Automotive polycyclic aromatic hydrocarbons (PAH)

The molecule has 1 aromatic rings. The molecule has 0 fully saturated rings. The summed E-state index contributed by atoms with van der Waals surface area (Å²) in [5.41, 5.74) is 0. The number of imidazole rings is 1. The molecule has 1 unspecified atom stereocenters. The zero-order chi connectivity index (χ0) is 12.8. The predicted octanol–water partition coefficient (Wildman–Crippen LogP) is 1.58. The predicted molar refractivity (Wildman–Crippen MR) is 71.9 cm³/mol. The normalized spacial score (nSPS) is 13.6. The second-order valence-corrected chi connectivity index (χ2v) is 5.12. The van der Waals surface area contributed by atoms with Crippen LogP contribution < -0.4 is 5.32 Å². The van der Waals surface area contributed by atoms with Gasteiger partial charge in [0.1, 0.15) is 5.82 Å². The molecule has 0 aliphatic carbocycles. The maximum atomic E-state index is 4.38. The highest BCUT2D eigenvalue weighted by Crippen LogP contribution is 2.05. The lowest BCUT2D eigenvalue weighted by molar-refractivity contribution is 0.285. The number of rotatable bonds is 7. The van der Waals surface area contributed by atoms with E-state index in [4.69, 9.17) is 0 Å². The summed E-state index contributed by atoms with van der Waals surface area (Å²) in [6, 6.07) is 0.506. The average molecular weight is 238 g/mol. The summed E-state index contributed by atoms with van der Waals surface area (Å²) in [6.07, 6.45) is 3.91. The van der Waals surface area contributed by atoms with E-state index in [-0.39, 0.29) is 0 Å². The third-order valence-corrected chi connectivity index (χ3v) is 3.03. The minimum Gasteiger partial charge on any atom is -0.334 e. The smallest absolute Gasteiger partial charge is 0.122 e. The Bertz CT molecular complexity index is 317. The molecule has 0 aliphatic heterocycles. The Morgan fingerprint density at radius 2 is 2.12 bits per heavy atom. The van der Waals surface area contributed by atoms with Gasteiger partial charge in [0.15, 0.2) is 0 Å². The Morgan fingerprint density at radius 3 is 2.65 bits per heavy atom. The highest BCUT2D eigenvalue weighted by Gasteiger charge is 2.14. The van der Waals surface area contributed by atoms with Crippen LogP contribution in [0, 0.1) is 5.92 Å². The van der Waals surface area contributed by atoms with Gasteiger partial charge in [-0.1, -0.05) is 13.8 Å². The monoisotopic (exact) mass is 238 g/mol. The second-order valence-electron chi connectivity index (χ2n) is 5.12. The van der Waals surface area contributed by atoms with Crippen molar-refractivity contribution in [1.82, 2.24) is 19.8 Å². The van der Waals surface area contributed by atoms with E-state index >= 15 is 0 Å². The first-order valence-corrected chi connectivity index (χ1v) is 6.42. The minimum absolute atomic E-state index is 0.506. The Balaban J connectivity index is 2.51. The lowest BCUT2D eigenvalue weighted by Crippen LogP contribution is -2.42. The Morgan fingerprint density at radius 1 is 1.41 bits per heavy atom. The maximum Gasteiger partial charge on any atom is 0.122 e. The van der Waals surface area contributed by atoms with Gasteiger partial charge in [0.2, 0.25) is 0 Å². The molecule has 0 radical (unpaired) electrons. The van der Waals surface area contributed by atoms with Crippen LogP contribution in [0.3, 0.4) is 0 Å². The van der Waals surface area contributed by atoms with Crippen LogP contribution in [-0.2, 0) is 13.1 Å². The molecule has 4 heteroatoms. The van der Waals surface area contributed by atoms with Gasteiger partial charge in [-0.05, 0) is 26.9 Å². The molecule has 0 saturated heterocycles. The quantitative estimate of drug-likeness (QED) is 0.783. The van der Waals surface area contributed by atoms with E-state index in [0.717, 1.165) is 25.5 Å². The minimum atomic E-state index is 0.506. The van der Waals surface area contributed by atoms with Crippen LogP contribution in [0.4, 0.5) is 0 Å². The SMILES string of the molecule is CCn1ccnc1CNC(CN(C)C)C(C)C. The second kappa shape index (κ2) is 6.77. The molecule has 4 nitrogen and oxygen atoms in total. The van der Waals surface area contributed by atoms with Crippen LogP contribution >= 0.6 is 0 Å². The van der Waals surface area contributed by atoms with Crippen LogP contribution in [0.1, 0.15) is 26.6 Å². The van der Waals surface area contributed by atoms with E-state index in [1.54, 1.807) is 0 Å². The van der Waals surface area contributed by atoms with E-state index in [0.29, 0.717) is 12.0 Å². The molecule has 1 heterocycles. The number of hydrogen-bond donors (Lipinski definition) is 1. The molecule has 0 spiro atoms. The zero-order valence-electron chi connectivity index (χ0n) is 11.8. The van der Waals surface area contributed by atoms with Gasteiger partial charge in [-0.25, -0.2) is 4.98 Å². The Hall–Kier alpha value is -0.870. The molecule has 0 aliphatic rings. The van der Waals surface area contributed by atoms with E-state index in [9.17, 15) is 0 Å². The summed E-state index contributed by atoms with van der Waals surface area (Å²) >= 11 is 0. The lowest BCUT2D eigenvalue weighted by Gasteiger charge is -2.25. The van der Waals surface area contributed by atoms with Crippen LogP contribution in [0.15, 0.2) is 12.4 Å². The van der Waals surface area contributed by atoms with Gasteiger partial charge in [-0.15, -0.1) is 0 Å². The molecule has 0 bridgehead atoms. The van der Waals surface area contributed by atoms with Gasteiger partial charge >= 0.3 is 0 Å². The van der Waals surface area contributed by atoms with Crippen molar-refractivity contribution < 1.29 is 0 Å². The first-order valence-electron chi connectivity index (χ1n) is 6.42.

The International Agency for Research on Cancer has classified certain PAH as carcinogenic to animalsand probably carcinogenic to humans. Evidence for the carcinogenicity of some PAH is equivocal;for others there is no evidence of carcinogenic potential, and there are many others that havenot even been tested. There is no common definition for the term ‘polycyclic aromatic hydrocarbon’.While in some scientific disciplines PAH are understood to be individual polycyclic aromatichydrocarbons, in other areas the same term is used to define the total of all di- and tri+aromatic components determined in diesel fuel. Even in this area there is still some conflict, forexample, the Swedish diesel fuel specification uses the term PAH to refer only to tri+ aromatics. Due to the concern about potential health effects the European Commission will propose an AirQuality Standard for PAH under a Daughter Directive under the EU Air Quality Assessment andManagement Directive. The last CONCAWE Review outlined the complexity of the DaughterDirective for suspended particulate matter (PM10). The issue for PAH is also very complex withcontributions to ambient PAH coming from a range of different emission sources. This againnecessitates experts from various scientific disciplines and industries working together. In thiscontext it is worth noting that recent studies in various locations have demonstrated that the levelsof PAH in current ambient air are the lowest ever measured largely as a result of the reduceduse of coal in domestic and other heating.